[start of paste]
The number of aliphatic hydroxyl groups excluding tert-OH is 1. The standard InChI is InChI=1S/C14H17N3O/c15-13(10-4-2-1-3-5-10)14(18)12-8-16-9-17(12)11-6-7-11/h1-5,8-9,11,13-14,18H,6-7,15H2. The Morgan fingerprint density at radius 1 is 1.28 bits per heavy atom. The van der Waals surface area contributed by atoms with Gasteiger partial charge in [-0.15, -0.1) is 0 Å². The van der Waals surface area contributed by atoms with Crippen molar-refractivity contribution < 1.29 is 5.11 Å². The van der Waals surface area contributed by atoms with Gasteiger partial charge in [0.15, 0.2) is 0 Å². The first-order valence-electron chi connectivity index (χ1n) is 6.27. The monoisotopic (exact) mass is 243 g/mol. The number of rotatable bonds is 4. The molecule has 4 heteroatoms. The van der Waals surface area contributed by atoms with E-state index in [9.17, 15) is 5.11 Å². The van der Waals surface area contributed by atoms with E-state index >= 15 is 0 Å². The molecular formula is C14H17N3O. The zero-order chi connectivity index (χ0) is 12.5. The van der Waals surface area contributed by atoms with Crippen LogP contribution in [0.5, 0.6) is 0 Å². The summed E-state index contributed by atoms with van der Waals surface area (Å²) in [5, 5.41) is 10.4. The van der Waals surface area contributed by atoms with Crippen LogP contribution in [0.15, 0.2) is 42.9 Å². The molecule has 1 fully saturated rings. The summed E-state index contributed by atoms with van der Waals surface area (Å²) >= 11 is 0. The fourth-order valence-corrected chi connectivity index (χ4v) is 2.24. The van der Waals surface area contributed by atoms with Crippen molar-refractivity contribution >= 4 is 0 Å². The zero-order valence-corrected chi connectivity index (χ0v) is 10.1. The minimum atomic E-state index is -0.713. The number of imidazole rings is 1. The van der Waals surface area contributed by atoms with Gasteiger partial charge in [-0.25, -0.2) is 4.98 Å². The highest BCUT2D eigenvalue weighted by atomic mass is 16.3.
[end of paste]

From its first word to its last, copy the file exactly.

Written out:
The number of aliphatic hydroxyl groups excluding tert-OH is 1. The standard InChI is InChI=1S/C14H17N3O/c15-13(10-4-2-1-3-5-10)14(18)12-8-16-9-17(12)11-6-7-11/h1-5,8-9,11,13-14,18H,6-7,15H2. The Morgan fingerprint density at radius 1 is 1.28 bits per heavy atom. The van der Waals surface area contributed by atoms with Gasteiger partial charge in [-0.15, -0.1) is 0 Å². The van der Waals surface area contributed by atoms with Crippen molar-refractivity contribution < 1.29 is 5.11 Å². The van der Waals surface area contributed by atoms with Gasteiger partial charge in [0.15, 0.2) is 0 Å². The first-order valence-electron chi connectivity index (χ1n) is 6.27. The monoisotopic (exact) mass is 243 g/mol. The number of rotatable bonds is 4. The molecule has 4 heteroatoms. The van der Waals surface area contributed by atoms with E-state index in [9.17, 15) is 5.11 Å². The van der Waals surface area contributed by atoms with E-state index >= 15 is 0 Å². The molecular formula is C14H17N3O. The zero-order chi connectivity index (χ0) is 12.5. The van der Waals surface area contributed by atoms with Crippen LogP contribution in [0.5, 0.6) is 0 Å². The summed E-state index contributed by atoms with van der Waals surface area (Å²) in [5, 5.41) is 10.4. The van der Waals surface area contributed by atoms with Crippen LogP contribution in [0.15, 0.2) is 42.9 Å². The molecule has 1 fully saturated rings. The summed E-state index contributed by atoms with van der Waals surface area (Å²) >= 11 is 0. The fourth-order valence-corrected chi connectivity index (χ4v) is 2.24. The van der Waals surface area contributed by atoms with Crippen molar-refractivity contribution >= 4 is 0 Å². The zero-order valence-corrected chi connectivity index (χ0v) is 10.1. The minimum atomic E-state index is -0.713. The number of imidazole rings is 1. The van der Waals surface area contributed by atoms with Gasteiger partial charge in [-0.25, -0.2) is 4.98 Å². The highest BCUT2D eigenvalue weighted by atomic mass is 16.3.